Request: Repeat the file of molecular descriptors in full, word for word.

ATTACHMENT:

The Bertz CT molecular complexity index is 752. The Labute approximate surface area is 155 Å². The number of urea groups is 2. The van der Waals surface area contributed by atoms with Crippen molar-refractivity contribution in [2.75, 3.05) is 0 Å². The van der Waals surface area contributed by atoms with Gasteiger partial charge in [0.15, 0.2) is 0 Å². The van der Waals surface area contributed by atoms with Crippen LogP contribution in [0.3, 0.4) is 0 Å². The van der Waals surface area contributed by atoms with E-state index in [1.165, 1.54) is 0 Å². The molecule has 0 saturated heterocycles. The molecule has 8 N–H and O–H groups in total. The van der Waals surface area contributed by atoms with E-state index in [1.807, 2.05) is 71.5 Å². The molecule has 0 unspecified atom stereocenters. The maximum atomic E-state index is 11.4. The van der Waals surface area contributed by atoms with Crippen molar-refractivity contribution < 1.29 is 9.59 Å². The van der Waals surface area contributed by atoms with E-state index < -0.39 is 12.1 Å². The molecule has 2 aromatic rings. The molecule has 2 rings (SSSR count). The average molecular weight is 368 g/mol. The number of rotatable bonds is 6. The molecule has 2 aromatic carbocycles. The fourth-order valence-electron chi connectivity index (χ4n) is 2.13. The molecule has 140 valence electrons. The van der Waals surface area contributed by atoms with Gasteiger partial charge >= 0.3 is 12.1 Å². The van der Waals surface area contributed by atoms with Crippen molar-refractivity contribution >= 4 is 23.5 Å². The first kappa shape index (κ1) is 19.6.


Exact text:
The Bertz CT molecular complexity index is 752. The Labute approximate surface area is 155 Å². The number of urea groups is 2. The van der Waals surface area contributed by atoms with Crippen molar-refractivity contribution in [2.75, 3.05) is 0 Å². The van der Waals surface area contributed by atoms with Gasteiger partial charge in [0.15, 0.2) is 0 Å². The van der Waals surface area contributed by atoms with Crippen LogP contribution in [0.3, 0.4) is 0 Å². The van der Waals surface area contributed by atoms with E-state index in [1.165, 1.54) is 0 Å². The molecule has 0 saturated heterocycles. The molecule has 8 N–H and O–H groups in total. The van der Waals surface area contributed by atoms with E-state index in [1.807, 2.05) is 71.5 Å². The molecule has 0 unspecified atom stereocenters. The maximum atomic E-state index is 11.4. The van der Waals surface area contributed by atoms with Crippen molar-refractivity contribution < 1.29 is 9.59 Å². The van der Waals surface area contributed by atoms with E-state index < -0.39 is 12.1 Å². The molecule has 2 aromatic rings. The molecule has 2 rings (SSSR count). The average molecular weight is 368 g/mol. The number of rotatable bonds is 6. The molecule has 2 aromatic carbocycles. The fourth-order valence-electron chi connectivity index (χ4n) is 2.13. The molecule has 140 valence electrons. The van der Waals surface area contributed by atoms with Gasteiger partial charge >= 0.3 is 12.1 Å². The van der Waals surface area contributed by atoms with Crippen molar-refractivity contribution >= 4 is 23.5 Å². The first kappa shape index (κ1) is 19.6.